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If you’ve ever quit drinking and relapsed, if you’ve ever sworn off cigarettes and started up again, if you’ve ever washed that man or woman out of your hair and welcomed them back knowing full well what was likely to happen, you know what I’m talking about. Some of us are pushing multiple rocks up the mountain all at the same time. You know who you are. Last year was a fine way to find out just how many, and how heavy.

It would be fair to say that more than a few of us were trying hard to carry other folks’ rocks for them, which is just slightly dysfunctional. First, other folks’ rocks aren’t ours. Second, when we do that we rob those folks of their work, which is why I have such an issue with wedding vows that proclaim that some guy is going to “protect us from our fears.” Fuck you, Skeezix. Those are MY fears to face, not yours. Face your own, and let’s do this thing side-by-side. But I digress.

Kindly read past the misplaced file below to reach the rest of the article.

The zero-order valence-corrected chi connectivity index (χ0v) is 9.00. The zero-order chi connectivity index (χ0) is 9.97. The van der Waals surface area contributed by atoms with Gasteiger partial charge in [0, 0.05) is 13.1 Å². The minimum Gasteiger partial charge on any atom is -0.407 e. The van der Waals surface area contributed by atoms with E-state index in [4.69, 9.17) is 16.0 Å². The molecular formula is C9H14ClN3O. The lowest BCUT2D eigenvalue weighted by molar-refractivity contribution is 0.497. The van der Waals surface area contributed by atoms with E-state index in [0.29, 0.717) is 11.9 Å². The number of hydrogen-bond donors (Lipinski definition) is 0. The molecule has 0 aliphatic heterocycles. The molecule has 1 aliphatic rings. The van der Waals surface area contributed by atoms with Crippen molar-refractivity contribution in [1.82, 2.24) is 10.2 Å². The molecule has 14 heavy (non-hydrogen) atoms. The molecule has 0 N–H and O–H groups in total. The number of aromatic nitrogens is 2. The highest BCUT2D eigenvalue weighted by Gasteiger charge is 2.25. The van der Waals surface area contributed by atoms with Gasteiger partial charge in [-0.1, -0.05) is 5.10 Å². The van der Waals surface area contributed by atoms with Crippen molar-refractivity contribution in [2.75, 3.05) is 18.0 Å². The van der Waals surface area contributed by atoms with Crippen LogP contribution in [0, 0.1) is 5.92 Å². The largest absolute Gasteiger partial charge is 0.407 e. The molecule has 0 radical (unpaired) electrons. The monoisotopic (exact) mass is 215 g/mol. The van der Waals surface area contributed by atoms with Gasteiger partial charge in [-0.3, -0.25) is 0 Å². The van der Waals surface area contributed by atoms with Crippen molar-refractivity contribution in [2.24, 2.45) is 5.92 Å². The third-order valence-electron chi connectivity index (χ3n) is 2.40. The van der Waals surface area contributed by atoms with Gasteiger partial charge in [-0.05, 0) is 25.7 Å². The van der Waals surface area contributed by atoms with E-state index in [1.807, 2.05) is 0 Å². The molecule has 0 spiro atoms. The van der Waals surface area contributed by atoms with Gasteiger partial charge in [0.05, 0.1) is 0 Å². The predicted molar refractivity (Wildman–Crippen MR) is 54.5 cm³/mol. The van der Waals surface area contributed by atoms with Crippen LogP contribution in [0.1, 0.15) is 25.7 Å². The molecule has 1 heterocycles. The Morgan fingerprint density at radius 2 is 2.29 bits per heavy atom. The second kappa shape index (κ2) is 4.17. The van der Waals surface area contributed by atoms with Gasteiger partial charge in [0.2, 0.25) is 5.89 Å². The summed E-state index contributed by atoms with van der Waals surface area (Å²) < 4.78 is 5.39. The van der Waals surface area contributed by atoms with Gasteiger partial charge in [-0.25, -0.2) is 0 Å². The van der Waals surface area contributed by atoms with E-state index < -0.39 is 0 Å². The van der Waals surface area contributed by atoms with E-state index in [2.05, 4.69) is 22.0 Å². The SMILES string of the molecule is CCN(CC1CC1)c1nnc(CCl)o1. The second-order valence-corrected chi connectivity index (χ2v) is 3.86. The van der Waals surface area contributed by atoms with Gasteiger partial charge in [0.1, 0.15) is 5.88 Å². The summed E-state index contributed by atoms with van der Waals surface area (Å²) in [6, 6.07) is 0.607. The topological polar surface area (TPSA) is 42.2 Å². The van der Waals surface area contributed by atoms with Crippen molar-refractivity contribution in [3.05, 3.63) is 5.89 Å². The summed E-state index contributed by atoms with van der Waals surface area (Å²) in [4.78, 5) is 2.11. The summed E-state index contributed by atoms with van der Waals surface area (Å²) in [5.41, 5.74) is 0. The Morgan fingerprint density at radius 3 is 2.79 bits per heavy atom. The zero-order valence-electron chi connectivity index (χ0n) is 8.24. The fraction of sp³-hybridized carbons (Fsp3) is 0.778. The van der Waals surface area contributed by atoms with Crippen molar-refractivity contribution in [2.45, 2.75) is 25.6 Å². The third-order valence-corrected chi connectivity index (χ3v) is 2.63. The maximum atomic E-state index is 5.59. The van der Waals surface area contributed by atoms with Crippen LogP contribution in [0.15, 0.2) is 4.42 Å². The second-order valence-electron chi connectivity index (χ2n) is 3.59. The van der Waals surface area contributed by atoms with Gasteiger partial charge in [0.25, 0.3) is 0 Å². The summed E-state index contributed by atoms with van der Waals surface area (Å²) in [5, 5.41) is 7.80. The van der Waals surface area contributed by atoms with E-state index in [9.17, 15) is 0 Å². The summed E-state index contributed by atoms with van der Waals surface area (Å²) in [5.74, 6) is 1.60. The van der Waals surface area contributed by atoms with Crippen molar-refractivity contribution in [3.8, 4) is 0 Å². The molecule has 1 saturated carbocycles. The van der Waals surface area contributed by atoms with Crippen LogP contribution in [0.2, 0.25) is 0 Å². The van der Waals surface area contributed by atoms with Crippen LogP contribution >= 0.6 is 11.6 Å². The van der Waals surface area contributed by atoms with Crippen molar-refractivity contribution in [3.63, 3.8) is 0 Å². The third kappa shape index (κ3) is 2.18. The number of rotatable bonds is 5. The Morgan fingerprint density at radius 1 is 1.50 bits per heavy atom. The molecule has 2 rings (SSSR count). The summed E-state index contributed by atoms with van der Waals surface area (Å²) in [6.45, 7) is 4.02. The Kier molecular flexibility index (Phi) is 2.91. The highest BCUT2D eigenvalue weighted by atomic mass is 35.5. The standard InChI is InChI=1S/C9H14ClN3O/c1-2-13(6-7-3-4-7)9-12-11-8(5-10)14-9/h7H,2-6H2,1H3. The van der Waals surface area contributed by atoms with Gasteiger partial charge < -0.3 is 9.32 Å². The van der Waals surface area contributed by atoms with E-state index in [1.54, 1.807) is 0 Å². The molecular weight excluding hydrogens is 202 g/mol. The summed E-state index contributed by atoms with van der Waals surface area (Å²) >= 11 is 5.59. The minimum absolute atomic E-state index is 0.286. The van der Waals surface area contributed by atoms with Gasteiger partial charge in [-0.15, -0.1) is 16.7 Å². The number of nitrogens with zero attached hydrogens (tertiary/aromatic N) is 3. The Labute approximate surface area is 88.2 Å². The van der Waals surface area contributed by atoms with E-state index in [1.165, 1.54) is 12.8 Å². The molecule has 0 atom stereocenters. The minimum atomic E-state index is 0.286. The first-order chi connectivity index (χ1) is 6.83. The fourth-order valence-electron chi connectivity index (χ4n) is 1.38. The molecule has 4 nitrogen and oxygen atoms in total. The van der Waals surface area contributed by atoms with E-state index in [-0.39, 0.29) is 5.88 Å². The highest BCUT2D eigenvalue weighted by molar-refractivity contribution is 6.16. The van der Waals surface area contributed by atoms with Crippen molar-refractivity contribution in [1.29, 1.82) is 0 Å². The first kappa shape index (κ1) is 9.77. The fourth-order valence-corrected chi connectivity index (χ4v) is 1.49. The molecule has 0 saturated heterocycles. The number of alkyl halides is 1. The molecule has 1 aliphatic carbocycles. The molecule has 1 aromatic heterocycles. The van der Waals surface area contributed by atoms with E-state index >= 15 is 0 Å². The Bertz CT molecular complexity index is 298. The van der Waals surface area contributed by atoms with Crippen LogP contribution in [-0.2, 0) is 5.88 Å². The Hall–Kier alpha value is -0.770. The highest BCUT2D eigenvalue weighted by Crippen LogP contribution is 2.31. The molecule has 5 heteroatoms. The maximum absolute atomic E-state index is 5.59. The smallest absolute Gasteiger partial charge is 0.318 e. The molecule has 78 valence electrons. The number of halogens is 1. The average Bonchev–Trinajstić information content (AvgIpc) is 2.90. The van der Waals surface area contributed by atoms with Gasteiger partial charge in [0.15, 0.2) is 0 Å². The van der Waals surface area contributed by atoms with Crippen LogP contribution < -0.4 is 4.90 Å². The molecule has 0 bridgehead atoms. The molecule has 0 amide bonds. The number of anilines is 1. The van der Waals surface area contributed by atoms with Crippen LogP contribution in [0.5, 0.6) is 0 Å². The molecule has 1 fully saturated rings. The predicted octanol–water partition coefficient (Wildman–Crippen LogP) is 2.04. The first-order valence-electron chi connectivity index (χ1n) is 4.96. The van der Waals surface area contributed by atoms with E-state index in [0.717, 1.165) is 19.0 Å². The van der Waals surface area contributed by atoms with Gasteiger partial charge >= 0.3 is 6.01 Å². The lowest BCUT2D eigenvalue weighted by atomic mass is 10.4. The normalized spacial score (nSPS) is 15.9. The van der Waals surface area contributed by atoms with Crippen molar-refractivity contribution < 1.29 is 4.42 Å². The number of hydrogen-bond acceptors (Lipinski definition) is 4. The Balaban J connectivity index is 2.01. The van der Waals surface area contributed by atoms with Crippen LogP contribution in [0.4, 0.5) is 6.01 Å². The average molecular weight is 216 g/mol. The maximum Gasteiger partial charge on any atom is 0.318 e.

Each time I was able to get that damned Big Rock to the top and push the fucker over to the other side. They are gone forever: the eating disorders, the smoking, the obesity, others. My body bears the scars. But there are always new ones.

You’d think you’d be allotted a pebble once in a while.

Relationship Big Rocks seem to be the hardest. Certainly for me, and for many of my fellow she-wolves. Stay with me here.

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It wasn’t until I got home from my two-week trip to Denver and had time to consider the list of who I visited and who I didn’t (the ex) and why, that I realized what was going on with this particular BF, and why he keeps showing back up after all my breathless proclamations about THAT’S IT FOREVER.